Harbaugh recalls Muhammad Ali’s visit with Ravens
— The day before the Baltimore Ravens kicked off the 2012 season, the team had a surprise guest at practice – The Greatest.
One day after his visit to the Under Armour Performance Center, Muhammad Ali was again in attendance, this time to take in Baltimore’s season opener at M&T Bank Stadium, as the Ravens crushed the visiting Cincinnati Bengals 44-13 on Monday Night Football. Nearly five months later, Baltimore won the Super Bowl.
Ali died Friday at the age of 74. The former heavyweight champion was so much more than the greatest boxer, maybe even athlete, of all time. He transcended sports.
On Tuesday, Ravens head coach John Harbaugh recalled the visit.
“What word can you use? It was a [once in a] lifetime-experience moment,” Harbaugh said. “It was one of those moments that you remember for the rest of your life.”
Ali was introduced by Harbaugh’s father, Jack. A video on the team’s website shows a fiery Jack Harbaugh telling the team about Ali’s fight with Ernie Terrell, as The Champ sits in a golf cart behind him. Jack passionately describes Ali shouting “What’s my name?” at Terrell. Terrell had famously called him Cassius
Clay, which was Ali’s birth name before he converted to Islam.
The Ravens were the last NFL team to have Ali in-house, according to Peter King’s Monday Morning Quarterback.
The visit that launched Baltimore’s run to a Super Bowl Championship is as vivid in Harbaugh’s memory nearly four years later as it was the following day.
“I was surprised at how big he was still. Obviously, he had been fighting Parkinson’s for 30 years and the effects of it were clear,” Harbaugh recalled. “You could tell, if he stood up straight, you wouldn’t want to stand in front of him. So that was the physical part of it. The presence part was the thing that struck me the most.
“He had a presence that was hard to describe, but it was a giant presence, kind of like a king. He had that kind of presence where you just respected not just who he was, but how he carried himself. You could tell he carried himself like a warrior, kind of like a king, kind of like a guy who had climbed those type of mountains, who had won those types of battles. Boxing is kind of unique that way because it’s such a one-onone type of a sport. It’s just you and your opponent in the ring. He didn’t have to say anything, everything he needed to say was being communicated by how he carried himself.”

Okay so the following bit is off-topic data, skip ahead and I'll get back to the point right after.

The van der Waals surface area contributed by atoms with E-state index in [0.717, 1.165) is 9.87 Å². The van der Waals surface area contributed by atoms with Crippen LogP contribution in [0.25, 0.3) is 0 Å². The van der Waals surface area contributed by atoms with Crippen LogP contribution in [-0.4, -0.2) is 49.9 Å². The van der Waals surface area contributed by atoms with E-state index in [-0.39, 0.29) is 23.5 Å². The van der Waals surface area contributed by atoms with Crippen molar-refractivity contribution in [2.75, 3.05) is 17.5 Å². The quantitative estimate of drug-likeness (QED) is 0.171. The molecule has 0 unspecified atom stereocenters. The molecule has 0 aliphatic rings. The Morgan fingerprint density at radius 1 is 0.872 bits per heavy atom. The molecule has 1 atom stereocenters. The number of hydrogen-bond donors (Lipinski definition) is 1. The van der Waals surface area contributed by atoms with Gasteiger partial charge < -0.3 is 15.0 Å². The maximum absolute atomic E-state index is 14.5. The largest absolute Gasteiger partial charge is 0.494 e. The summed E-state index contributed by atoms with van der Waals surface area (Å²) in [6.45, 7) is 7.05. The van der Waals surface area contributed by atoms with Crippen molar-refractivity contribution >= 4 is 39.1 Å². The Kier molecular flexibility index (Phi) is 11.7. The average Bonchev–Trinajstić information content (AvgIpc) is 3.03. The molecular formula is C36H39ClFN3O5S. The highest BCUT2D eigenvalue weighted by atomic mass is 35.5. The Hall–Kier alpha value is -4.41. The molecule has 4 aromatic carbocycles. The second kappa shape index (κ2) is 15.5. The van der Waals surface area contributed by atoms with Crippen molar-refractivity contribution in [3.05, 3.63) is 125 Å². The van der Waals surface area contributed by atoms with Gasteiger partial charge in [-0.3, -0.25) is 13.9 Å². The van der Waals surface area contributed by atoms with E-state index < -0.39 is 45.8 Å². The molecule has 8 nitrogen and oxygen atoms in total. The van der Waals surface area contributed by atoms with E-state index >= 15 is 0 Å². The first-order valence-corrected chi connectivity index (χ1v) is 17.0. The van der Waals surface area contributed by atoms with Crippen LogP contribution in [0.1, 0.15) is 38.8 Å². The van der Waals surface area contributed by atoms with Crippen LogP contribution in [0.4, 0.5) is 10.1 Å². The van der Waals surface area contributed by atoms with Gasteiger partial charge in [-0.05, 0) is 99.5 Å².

As taken as Harbaugh was with Ali’s commanding persona, he remembers how quickly The Great- est was able to shed it.
“He was great with our players, our coaches, he was great with us. He’d put his arm around you, he was great with you – but still, there was that man-to-man thing where, he was the man. You felt that, but then when the kids came around, that was completely broken down,” Harbaugh said. “The players ran into the building and got their kids … I think if you read the history about Muhammad Ali, I think that’s how he was with kids his whole life.”
Follow Sean Grogan on Twitter: Sean_CecilWhig
Baltimore Ravens head coach John Harbaugh recalled on Tuesday boxing champion Muhammad Ali’s visit with the team prior to the 2012 Super Bowl championship season.
Elkton’s Nick Gregson is one of 13 Cecil County baseball players who earned all-division honors.